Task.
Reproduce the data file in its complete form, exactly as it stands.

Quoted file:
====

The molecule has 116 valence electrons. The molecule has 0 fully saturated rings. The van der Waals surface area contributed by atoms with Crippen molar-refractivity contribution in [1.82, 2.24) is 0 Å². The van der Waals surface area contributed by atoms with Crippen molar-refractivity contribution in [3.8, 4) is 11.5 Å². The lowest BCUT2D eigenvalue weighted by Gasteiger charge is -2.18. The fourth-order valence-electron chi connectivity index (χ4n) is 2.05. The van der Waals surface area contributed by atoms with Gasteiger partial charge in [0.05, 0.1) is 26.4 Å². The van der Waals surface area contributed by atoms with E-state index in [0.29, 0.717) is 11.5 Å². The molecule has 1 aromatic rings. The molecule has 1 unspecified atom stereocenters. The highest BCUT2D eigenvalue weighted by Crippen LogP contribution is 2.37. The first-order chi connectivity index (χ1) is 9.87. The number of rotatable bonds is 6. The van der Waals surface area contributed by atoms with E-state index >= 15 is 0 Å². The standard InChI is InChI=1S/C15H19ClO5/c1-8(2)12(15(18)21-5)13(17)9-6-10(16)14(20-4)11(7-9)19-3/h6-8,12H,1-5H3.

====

The molecule has 116 valence electrons. The molecule has 0 fully saturated rings. The van der Waals surface area contributed by atoms with Crippen molar-refractivity contribution in [1.82, 2.24) is 0 Å². The van der Waals surface area contributed by atoms with Crippen molar-refractivity contribution in [3.8, 4) is 11.5 Å². The lowest BCUT2D eigenvalue weighted by Gasteiger charge is -2.18. The fourth-order valence-electron chi connectivity index (χ4n) is 2.05. The van der Waals surface area contributed by atoms with Gasteiger partial charge in [0.05, 0.1) is 26.4 Å². The van der Waals surface area contributed by atoms with E-state index in [0.29, 0.717) is 11.5 Å². The molecule has 1 aromatic rings. The molecule has 1 unspecified atom stereocenters. The highest BCUT2D eigenvalue weighted by Crippen LogP contribution is 2.37. The first-order chi connectivity index (χ1) is 9.87. The number of rotatable bonds is 6. The van der Waals surface area contributed by atoms with E-state index >= 15 is 0 Å². The standard InChI is InChI=1S/C15H19ClO5/c1-8(2)12(15(18)21-5)13(17)9-6-10(16)14(20-4)11(7-9)19-3/h6-8,12H,1-5H3.